Butterflies Day 3, Carleton University, Ottawa, Ontario
Both of my sons had morning classes at Carleton U., so that was a convenient reason for me to load camera gear back into the car and drive them down to the University. Of course, the butterfly display played no role in that decision :-). I got into the greenhouses shortly after nine and since it was a weekday and a scheduled group of school children didn’t show up for the first tour slot, I, and a couple of other photographers had plenty of space to do our thing.
The first two days, I was experimenting with a Nikon 180 mm f2.8 lens with or without a Nikon 5T on front for the macro shots.(see blog entries for October 2nd & 3rd).
Today, I selected my much older MF Nippon Kogaku Micro-Nikkor 55mm f3.5 lens. Since this lens has a shorter focal length and is completely manual, using this lens required a completely different approach and a few new challenges. I also had a polarizing filter on the front and that also yielded a variety of outcomes.
The butterflies weren’t the only colourful things in the greehouses today. At least one little girl was all decked out in her butterfly wings and sequined butterfly mask just waiting for Hallowe’en to arrive.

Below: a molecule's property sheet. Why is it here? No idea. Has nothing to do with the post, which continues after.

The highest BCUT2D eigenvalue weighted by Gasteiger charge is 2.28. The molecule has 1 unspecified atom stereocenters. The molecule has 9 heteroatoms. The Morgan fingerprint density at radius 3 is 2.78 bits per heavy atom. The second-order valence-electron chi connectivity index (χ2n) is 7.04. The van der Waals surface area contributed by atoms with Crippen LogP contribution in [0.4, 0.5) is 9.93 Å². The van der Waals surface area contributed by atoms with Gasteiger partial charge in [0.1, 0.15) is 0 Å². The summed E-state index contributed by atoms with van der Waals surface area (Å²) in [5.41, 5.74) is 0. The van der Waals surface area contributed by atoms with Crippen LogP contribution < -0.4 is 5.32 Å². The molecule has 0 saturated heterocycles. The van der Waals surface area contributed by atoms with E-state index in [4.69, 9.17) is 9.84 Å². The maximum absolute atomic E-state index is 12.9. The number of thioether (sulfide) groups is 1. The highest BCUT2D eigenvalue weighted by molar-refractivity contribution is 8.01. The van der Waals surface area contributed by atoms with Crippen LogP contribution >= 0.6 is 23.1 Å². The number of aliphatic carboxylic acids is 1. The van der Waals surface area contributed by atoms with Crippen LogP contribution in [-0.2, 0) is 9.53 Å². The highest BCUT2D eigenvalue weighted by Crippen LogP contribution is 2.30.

About the lens: The lens that I used for today’s shots is a Nippon Kogaku Micro-Nikkor 55mm f3.5 lens manufactured in the mid 1960’s. It is a manual focus lens but very easy to focus with the big focusing ring. The scalloped focusing ring is an interesting feature which was replaced by a diamond hatched lower profile focusing ring in later models. I purchased the lens used. Although not really common, various iterations of this lens come up for sale on ebay from time to time and are totally compatible with the pro and prosumer lines of Nikon DSLRs. It is my understanding, however, that it is not totally compatible with some of Nikon’s consumer level DSLRs. I’ve only used it on my Nikon D200 and D300 and it works fine on those bodies.